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Gut Health 101: Part two in a series exploring what you need to know

Kimberley pharmacist shares expert insight on prebiotics vs. probiotics
Stephanie Tylosky from Gray’s Compounding Pharmacy.

In part one of Gray’s Compounding Pharmacy’s Gut Health 101 series, Stephanie Tylosky discussed the importance of gut health, symptoms of an unhealthy gut, and key factors in maintaining a healthy gut. In part two, Stephanie shares further insights on improving your gut health and the role of prebiotics and probiotics. If you missed part one, you can find it online here!

Q:What is the difference between prebiotics and probiotics?

A: Prebiotics nourish a healthy microbiome, providing probiotics with the nutrients they need to thrive. They include soluble fibre and sugars that we can’t digest. These prebiotics are broken down by microbial fermentation and play a vital role in various bodily processes.

Probiotics, on the other hand, are live microorganisms introduced into our gut to support and build a healthy microbiome, typically strains of bacteria and yeast. Without sufficient ‘good’ bacteria and yeast, harmful infections can take over. Probiotics come in many strains, each potentially beneficial for different conditions. For instance, lactobacillus strains can help with irritable bowel syndrome (IBS), vaginal microbiome health, preventing yeast infections and urinary tract infections (UTIs), and even improving eczema. Saccharomyces boulardii is another probiotic yeast beneficial for preventing and treating antibiotic-associated diarrhea and managing some inflammatory conditions like ulcerative colitis.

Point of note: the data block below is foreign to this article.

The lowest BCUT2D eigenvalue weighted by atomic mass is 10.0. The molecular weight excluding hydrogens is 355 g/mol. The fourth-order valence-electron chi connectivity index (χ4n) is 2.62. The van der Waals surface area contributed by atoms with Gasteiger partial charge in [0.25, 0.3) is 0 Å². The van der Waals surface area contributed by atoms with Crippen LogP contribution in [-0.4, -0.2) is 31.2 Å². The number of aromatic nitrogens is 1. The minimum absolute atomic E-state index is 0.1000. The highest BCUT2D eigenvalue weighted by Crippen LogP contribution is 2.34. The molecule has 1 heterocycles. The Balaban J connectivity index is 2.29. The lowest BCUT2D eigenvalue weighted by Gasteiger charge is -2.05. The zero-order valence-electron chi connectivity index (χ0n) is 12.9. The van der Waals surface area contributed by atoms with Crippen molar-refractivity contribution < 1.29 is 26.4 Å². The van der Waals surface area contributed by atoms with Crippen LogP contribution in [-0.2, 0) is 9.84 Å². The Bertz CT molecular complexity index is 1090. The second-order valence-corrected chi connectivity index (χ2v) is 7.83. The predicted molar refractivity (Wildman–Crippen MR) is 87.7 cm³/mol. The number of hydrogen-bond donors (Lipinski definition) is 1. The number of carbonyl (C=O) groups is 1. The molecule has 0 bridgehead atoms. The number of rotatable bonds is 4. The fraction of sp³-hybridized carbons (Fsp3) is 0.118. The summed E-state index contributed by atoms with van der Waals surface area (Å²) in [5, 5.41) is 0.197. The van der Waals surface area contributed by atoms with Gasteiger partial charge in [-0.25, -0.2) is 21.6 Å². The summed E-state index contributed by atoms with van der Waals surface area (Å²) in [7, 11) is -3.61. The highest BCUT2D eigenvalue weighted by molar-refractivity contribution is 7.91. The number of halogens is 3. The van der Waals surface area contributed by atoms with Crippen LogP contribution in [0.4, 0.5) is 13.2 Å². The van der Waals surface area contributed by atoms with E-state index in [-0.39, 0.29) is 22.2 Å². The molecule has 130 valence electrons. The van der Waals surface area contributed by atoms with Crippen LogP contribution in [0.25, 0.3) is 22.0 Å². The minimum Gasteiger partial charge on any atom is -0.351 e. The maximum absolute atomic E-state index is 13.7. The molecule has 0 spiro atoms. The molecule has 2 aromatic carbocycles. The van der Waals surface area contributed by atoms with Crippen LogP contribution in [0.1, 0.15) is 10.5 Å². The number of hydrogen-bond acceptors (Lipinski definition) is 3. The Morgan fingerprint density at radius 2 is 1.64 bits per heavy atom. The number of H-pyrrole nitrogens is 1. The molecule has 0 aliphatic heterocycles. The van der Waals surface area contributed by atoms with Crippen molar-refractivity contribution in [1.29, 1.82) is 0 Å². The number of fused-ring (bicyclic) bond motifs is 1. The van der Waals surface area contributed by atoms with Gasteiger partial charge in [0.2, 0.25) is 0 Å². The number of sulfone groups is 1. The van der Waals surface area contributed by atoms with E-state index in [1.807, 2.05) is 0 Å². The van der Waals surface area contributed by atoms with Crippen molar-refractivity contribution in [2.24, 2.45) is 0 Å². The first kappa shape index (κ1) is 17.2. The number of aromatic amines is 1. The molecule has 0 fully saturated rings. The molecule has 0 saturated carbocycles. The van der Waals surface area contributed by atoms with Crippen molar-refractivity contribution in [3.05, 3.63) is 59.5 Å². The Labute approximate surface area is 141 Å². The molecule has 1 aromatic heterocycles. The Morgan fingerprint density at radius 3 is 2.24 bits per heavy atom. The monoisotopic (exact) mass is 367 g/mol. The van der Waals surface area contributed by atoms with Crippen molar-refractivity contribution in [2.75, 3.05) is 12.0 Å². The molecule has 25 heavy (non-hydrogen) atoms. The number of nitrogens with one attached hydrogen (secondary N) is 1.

Q: What foods are good sources of prebiotics and probiotics?

Natural sources of prebiotics include foods rich in fibre, such as bananas, onions, garlic, leeks, asparagus, and whole grains. These foods help nourish the beneficial bacteria in your gut. Probiotics can be found in fermented foods like yogurt, kefir, sauerkraut, kimchi, miso, and tempeh. Including these foods in your diet naturally supports your gut’s health.

Q: What are some other ways to improve my gut health?

Stephanie suggests these five simple but effective ways to improve your gut health:

  1. Decrease sugar intake: Excessive sugar can disrupt the balance of bacteria in your gut.
  2. Stay hydrated: Water supports the mucosal lining of the intestines and the balance of good bacteria in the gut.
  3. Exercise regularly: Physical activity promotes healthy gut flora.
  4. Manage stress: High-stress levels can negatively impact your gut health
  5. Prioritize sleep: Adequate sleep is essential for maintaining a healthy microbiome.

Q: How do I pick a high-quality supplement to help improve my gut health?

Look for reputable brands that use a science-based approach and ensure potency and strain accuracy in their products. Choose supplements that specify strains of probiotics, not just species, to find strains proven to improve specific symptoms. Watch for contaminants, food allergens and remember that more Colony Forming Units (CFU) is not always better. Effectiveness depends on the strain and formulation. Stephanie adds that Gray’s Compounding Pharmacy recommends the Metagenics line of probiotics.

Visit Gray’s Compounding Pharmacy at 417B 304th St. on Highway 95 in Kimberley, open Monday to Friday from 9:30 a.m. to 6 p.m.,and get in touch at 250-427-0038 or at Free shipping is available in the Kootenays for your compounds, along with free weekly delivery to Cranbrook and throughout Kimberley.